Brewer’s Exchange: Francesca’s Blog Part 4

From January through March, Francesca Guzzetti of Northern Italy’s Birrificio Italiano and Henry Myers of Colorado’s Left Hand Brewing will step into the other’s shoes, experiencing each brewery’s operations and culture.

Francesa has made her return to home with Henry in tow! Stay tuned for our next post, sharing Henry’s first week at Birrificio Italiano.

High Fives, Absent Eagles, & Shotgunning – Fra’s Final Thoughts


So my adventure at Left Hand ends: but Sharevolution goes on, with Henry coming to Birrificio Italiano this week! So it’s time to gather my final thoughts on the experience, the analogies and differences between brewing craft in Italy and in Colorado. Enjoy!

Beer Tech

At Birrificio Italiano we use movable piping, so moving the beer from point A to point B is quite easy from a logical point of view. At Left Hand, the tech is quite different: fixed piping is used, each out letting to a specific nozzle located on a panel. Each pipe and nozzle link two specific points of the brewery (kettles, tanks etc.). This means that the pipe map at Left Hand turns out to be a real maze for a newbie; although once the system is mastered it makes the brewing operations a lot easier. After having gotten lost multiple times while following the path of a pipe with my eyes, I’m glad to say I learned to manage the fixed piping, with its loops, panels and nozzles. I also learned to hi-five like a pro American brewer. Both these things are precious!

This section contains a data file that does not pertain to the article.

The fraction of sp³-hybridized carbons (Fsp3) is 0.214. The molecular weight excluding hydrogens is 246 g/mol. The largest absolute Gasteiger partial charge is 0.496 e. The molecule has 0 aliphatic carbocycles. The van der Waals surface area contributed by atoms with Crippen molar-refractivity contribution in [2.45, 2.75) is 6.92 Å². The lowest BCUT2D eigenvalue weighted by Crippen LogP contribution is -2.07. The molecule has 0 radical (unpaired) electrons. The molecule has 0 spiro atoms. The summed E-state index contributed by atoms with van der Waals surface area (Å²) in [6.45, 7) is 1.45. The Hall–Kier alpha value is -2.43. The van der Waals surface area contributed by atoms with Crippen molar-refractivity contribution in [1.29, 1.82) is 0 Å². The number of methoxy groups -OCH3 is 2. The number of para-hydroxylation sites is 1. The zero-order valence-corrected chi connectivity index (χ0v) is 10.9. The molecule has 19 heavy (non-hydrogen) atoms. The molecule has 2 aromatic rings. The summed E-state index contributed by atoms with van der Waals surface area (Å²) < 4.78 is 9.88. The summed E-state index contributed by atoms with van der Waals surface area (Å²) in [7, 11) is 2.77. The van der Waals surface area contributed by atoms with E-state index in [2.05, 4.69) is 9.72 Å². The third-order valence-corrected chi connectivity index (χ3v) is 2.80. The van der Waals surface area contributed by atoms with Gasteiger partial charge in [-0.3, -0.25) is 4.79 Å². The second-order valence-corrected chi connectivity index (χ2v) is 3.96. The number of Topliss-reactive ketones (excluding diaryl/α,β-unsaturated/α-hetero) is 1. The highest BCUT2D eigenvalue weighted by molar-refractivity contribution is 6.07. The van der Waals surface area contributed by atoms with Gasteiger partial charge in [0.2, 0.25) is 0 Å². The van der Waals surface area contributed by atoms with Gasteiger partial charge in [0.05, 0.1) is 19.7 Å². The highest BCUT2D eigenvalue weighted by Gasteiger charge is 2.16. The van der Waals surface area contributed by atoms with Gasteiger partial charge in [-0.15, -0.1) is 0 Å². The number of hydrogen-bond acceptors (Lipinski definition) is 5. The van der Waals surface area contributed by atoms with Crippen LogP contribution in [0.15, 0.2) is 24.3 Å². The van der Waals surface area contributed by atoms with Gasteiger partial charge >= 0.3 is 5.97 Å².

Absent Animals and Alternative Discoveries

I spent my month in Colorado searching for bald eagles and raccoons. In order to get a glimpse of them I also went to Overlook Hotel (yes, the one from The Shining). I found a good number of specimens, that is, zero. In return I found out what shotgunning is (piercing a hole on the bottom of a beer can, then opening it and flashing the beer at zero friction in a matter of seconds). I only did this once, that one time maybe some eagles and raccoons passed me by, but I didn’t notice them at all.

Clamps and Swearing

The bracket used in a brewery to conjoin two pieces of piping is called a clamp. It’s basically two pieces of metal held together by a screw, and it must be positioned around the two ends of the pipes and tightened in order to keep them together. Now imagine you’re holding the ends of the two pipes with one hand, using another hand to place the clamp and a third one to tighten the screw… Always keeping in mind you don’t really have three hands available. Besides, the clamps at Left Hand are slightly different from the ones we use at Birrificio Italiano. During my month in Longmont I learned to use them – Left Hand’s staff, in exchange, got from me a free Ph.D. on Italian swearwords.